We need therapy dogs year-round, not just during exams

A puppy a day keeps the stress away

I am told daily that these four years at UM will be the best years of my life. And, for the most part, I’m certain this suggestion is accurate. But, during the tough times throughout the semester when students are swamped with work and have the unfortunate realization that it isn’t even finals yet, having someone tell you these are the best times of your life kind of puts a damper on your day.

Regardless of one’s major, multiple exams, papers, and presentations can easily overwhelm students and increase their already stressful lives. Luckily, on our campus and many others, fluffy, adorable therapy dogs offer a much-needed rehabilitation for students before and after finals.

However, the therapy dogs at the University of Michigan are seemingly always around whenever I am not. Walking to exams, I hear people talking on and on about the beautiful little puppy they got to hold for hours on end. Leaving my exams, I pass fliers promoting the presence of the dogs on campus for the day after I am done with everything.

I know I’m not alone in experiencing this frustration. As if our stress before exams wasn’t enough, that stress only increases when our plans to aggressively snuggle the therapy pups are thwarted because the dogs somehow evaporate between our Spanish class and dinnertime.

My plea to the University of Michigan is simple: Please keep these stress-relieving furballs accessible to students year-round. After pulling an all-nighter, it would be a dream come true to walk onto campus the following morning and be able to hug a puppy after turning in that quarterly essay. I know one critical essay may not match the insanity of finals week, but with the demands of college, stress can come at any time, in any form. Managing stress levels throughout the semester is key to a healthy student body.

Image by Christy Flom.

If you’re worried about the extra maintenance that full-time puppies would require, don’t forget you have an army of thousands of pet-deprived college students who would gladly spare an hour to walk a dog across campus. Seriously, I know people who attend certain house parties specifically because they heard the tenants own a dog. The options and opportunities are endless for bringing dogs to campuses for good, they just need to be explored, and, oh yes, ultimately paid for by someone.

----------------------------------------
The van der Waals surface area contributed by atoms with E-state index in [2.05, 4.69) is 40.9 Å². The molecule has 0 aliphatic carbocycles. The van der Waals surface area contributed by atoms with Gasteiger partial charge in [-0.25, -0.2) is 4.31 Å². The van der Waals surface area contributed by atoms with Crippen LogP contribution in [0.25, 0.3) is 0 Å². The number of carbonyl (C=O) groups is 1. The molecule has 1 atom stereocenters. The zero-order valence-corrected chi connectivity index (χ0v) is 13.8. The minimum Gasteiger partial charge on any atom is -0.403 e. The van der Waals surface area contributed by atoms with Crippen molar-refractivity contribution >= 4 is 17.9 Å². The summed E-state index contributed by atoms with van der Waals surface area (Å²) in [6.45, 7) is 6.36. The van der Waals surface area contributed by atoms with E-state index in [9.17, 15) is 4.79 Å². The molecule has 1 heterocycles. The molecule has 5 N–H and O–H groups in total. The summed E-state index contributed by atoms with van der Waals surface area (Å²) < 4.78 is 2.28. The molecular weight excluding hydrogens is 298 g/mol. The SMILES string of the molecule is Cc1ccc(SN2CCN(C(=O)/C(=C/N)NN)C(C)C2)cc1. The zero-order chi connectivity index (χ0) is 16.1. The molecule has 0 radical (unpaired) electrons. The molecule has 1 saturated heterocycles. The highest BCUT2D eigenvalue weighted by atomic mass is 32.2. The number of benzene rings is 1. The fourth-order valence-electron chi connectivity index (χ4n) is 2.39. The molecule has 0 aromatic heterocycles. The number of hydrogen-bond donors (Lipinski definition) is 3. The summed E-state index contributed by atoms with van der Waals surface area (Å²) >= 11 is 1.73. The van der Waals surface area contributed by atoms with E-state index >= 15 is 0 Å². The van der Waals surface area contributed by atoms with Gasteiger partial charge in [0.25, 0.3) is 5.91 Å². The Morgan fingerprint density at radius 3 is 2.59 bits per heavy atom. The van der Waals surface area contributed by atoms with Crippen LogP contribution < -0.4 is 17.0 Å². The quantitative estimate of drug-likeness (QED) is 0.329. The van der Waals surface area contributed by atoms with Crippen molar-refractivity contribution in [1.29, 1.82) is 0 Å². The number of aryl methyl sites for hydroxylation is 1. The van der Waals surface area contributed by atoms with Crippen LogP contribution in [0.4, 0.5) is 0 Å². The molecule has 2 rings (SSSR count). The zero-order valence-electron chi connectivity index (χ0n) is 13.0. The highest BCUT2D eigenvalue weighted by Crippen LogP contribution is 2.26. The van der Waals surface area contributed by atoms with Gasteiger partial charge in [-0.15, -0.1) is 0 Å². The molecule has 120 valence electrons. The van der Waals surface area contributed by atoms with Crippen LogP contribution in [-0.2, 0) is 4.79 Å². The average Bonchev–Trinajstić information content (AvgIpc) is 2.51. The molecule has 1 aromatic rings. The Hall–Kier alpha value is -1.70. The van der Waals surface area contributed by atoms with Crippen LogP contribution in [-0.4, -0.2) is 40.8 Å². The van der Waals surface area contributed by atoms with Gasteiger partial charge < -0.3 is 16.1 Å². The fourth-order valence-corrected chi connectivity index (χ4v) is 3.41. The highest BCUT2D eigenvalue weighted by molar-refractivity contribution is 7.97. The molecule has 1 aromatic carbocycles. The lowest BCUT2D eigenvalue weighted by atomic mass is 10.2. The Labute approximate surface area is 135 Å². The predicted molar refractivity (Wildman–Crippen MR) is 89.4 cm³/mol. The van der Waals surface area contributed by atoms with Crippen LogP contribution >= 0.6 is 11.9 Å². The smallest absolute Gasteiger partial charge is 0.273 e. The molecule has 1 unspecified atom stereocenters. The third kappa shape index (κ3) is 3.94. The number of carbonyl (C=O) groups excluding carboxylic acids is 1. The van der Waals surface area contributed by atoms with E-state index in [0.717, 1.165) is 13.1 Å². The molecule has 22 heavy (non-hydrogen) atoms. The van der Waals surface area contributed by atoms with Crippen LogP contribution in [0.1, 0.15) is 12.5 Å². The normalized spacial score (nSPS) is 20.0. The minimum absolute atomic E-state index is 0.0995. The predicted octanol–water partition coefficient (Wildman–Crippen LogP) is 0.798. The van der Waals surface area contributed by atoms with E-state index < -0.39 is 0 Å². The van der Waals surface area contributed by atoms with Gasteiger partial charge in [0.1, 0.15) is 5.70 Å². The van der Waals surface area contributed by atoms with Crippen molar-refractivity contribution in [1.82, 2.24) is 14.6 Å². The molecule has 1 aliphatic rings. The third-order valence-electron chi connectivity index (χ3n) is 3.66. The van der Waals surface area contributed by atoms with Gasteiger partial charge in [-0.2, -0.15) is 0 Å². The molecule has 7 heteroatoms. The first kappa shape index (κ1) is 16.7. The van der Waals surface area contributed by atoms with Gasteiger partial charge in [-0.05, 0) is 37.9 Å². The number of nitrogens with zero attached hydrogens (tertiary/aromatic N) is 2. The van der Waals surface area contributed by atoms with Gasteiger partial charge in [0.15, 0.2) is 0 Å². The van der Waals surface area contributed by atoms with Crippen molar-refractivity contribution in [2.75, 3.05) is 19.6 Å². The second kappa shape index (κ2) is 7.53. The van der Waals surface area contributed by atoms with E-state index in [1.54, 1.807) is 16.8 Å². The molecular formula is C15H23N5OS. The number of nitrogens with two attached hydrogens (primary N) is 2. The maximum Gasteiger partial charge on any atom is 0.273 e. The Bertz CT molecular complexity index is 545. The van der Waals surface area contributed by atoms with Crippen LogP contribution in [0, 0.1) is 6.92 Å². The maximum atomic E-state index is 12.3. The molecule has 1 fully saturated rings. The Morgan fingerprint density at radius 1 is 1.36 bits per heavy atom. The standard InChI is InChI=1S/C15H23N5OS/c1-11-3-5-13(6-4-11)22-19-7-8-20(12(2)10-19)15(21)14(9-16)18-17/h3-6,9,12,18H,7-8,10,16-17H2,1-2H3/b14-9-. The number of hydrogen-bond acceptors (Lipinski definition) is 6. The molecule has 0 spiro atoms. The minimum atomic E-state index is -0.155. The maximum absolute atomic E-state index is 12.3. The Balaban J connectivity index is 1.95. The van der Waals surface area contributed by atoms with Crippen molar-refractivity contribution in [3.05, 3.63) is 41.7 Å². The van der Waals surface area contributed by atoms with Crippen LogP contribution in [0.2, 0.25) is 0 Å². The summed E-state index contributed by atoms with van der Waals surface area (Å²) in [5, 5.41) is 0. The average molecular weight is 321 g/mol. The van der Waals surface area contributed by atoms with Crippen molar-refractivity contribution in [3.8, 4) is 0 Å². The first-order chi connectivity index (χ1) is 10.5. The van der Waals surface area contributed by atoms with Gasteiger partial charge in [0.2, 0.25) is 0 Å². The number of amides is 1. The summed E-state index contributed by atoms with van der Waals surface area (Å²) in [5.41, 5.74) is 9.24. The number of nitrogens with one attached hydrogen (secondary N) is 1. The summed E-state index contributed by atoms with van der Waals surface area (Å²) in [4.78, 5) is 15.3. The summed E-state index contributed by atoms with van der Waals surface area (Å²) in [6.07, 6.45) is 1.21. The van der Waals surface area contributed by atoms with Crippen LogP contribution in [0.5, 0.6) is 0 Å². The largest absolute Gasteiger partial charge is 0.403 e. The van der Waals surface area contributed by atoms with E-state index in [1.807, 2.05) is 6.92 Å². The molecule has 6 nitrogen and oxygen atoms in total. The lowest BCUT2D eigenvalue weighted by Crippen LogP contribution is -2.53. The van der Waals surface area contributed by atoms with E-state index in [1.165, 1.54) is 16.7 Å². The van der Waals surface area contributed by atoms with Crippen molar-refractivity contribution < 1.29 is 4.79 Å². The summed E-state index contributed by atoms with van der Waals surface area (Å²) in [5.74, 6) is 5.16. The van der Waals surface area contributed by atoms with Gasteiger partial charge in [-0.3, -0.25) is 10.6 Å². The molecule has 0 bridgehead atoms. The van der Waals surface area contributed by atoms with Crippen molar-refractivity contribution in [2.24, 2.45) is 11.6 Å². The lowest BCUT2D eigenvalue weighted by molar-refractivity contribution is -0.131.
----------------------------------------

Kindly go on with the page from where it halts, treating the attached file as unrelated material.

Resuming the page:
I am highly aware of the rising costs of college tuition, and I have full confidence that each and every university uses their tuition money carefully, spending every cent to help better the lives of the students. Obviously the University has bigger fish to fry such as diversity, global recognition, and public education rankings to dominate so us students understand that asking the university to fund yet another undertaking may not be feasible. Hence, I turn to the Alumni Association.

With one of the largest associations in the country, Michigan Alumni could pass on a new legacy bigger than the billion dollar renovations to the Big House. Since the sanity of students can be a pretty significant indicator how much one will give back after graduation, therapy dogs could be a wise investment for everyone involved. And, a legacy of dogs is much better than spending millions on a new building only to have one’s last name be turned into a joke by students on campus tours.

Image by Bill Flom. He had to hold a tennis ball to get my dog’s attention.

Imagine the emotional baggage graduates will bring into the workforce if stress isn’t properly managed before it’s too late. I mean, we already have to face a bad economy, a new stock market crash (thanks China), and the real possibility of never having the same amount of money, vacation time, or health benefits as our parents’ generation. I think the least the University or Alumni can do for us is give us loving, cuddly dogs to play with on a daily basis.

To drive this point home: The excitement students would feel at the announcement of semester-long therapy dogs would be matched only by the unlikely news that the government has finally lowered the drinking age to 19. Because everyone knows that the only thing Umich students would love more than beer is a four-legged friend.

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